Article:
“WISE, unhurried, simple and trustworthy” leadership is needed more than ever from both Church and state rather than the “considerable amount of chaff” that is flying around the world today, the Bishop of Clogher has said.

Speaking in his opening address to the Clogher Diocesan Synod 2017, the Rt. Rev. John McDowell said that, a year ago, he had identified “growing inequalities” both between and within nations as a very ominous background against which to view contemporary political and social developments.

He said: “I am no less wary this year of what is going on around us in the wider world and cannot help feeling that a quality of leadership - wise, unhurried, simple and trustworthy - is needed more than ever both in church and state, rather than the considerable amount of chaff that is flying around in parts of the world today.”

Guests at this year’s Synod, which was held in St. Macartin’s Cathedral Hall on Thursday evening, included David Ritchie, the Chief Officer and Secretary General of the Representative Church Body of the Church of Ireland, and Simon Henry, of the Church of Ireland Youth Department.

The Bishop also welcomed a trio of representatives from some of the other churches in the area - Rev. David Cupples, of Enniskillen Presbyterian Church, Rt. Rev. Monsignor Peter O’Reilly, the parish priest of St. Michael’s in Enniskillen, and Rev. William Newell, of the Methodist Church.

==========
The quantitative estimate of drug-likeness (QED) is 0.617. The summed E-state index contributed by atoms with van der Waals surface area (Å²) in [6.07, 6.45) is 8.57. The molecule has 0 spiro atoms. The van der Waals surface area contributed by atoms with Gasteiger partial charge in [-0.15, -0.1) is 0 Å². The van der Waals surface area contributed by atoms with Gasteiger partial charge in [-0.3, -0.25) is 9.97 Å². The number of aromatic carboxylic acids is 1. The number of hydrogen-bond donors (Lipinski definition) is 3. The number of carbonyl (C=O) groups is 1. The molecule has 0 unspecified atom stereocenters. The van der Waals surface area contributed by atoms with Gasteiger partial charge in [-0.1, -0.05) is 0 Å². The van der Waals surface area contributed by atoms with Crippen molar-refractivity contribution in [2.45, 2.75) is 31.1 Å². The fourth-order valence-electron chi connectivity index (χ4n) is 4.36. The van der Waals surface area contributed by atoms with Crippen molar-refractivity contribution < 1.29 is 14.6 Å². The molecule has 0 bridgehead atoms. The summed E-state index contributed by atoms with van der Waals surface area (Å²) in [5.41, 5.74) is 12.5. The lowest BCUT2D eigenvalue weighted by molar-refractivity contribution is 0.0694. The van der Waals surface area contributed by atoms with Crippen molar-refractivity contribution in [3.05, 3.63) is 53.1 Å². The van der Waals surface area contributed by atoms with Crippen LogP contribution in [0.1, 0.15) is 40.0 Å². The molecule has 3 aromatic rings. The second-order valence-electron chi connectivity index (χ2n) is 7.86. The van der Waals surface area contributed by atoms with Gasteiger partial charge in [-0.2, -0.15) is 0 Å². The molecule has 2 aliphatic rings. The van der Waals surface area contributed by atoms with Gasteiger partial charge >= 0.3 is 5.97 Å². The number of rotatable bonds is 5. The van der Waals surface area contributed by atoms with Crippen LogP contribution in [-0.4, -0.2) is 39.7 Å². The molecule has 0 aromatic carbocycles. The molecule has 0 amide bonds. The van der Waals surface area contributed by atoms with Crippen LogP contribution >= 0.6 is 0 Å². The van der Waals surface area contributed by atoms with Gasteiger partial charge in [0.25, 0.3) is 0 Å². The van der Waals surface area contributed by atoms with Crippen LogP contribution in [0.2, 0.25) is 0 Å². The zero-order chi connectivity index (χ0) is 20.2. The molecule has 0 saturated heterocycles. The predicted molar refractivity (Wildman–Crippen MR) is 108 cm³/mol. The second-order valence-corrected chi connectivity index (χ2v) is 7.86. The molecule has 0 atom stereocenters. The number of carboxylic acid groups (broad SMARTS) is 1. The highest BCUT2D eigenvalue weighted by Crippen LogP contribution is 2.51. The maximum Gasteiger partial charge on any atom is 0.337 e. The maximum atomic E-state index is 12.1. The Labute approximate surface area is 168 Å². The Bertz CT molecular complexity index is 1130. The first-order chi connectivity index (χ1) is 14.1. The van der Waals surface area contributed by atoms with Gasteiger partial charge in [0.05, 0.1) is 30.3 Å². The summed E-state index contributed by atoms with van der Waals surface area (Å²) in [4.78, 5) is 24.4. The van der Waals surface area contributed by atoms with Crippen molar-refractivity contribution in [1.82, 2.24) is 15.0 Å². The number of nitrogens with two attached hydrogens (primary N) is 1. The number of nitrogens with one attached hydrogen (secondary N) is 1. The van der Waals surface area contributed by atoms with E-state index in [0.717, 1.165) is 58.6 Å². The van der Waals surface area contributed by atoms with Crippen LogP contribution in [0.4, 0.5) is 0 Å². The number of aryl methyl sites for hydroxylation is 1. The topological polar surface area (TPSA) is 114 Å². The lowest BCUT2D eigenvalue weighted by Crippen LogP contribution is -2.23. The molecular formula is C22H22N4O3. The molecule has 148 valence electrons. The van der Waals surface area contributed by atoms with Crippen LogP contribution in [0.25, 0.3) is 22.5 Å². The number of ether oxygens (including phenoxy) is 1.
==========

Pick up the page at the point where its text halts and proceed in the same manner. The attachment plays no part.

In a wide-ranging address, Bishop McDowell warned against an individualism which he said was becoming “so prevalent”.

He said: “One of the principal tasks of a leader is to communicate reality to those who wish to take his or her lead, and the reality that I observe all around me, not just in Church but in every sphere of life, is a mood of impatience with other points of view, of an increasing narrowing of vision and of a drawing back from the sort of commitment that creates sustainable and worthwhile communities.

“It is hardly an exaggeration to call these developments the triumph of individualism and I sometimes think that the word “individual” should be banned from Christian conversations and replaced by a word like “person” to reflect the complexity and value which each of us has - what we share as much as what we need.”

The Bishop added: “This individualism which is so prevalent in our world and sometimes in our parishes is the enemy of reasoned debate and very far from the spirit of Anglicanism.”

However, the high-ranking cleric told the Synod that he believed the antidote to this “strange perversion of the liberal spirit” was in the smallness and diversity of the parish.

He said: “It is what I meant when I said last year that the parish is the place where we create local significance in a globalised world. The parish is the place where you simply cannot turn your back on other people’s personality, ideas or eccentricities.”

He also revealed that he is hoping to set up a small Diocesan group to organise fundraising and support for a care home project in Rwanda set up by former Killyleagh rector Rev. Jerome Munangaju and his wife Mary, who have returned to their native country.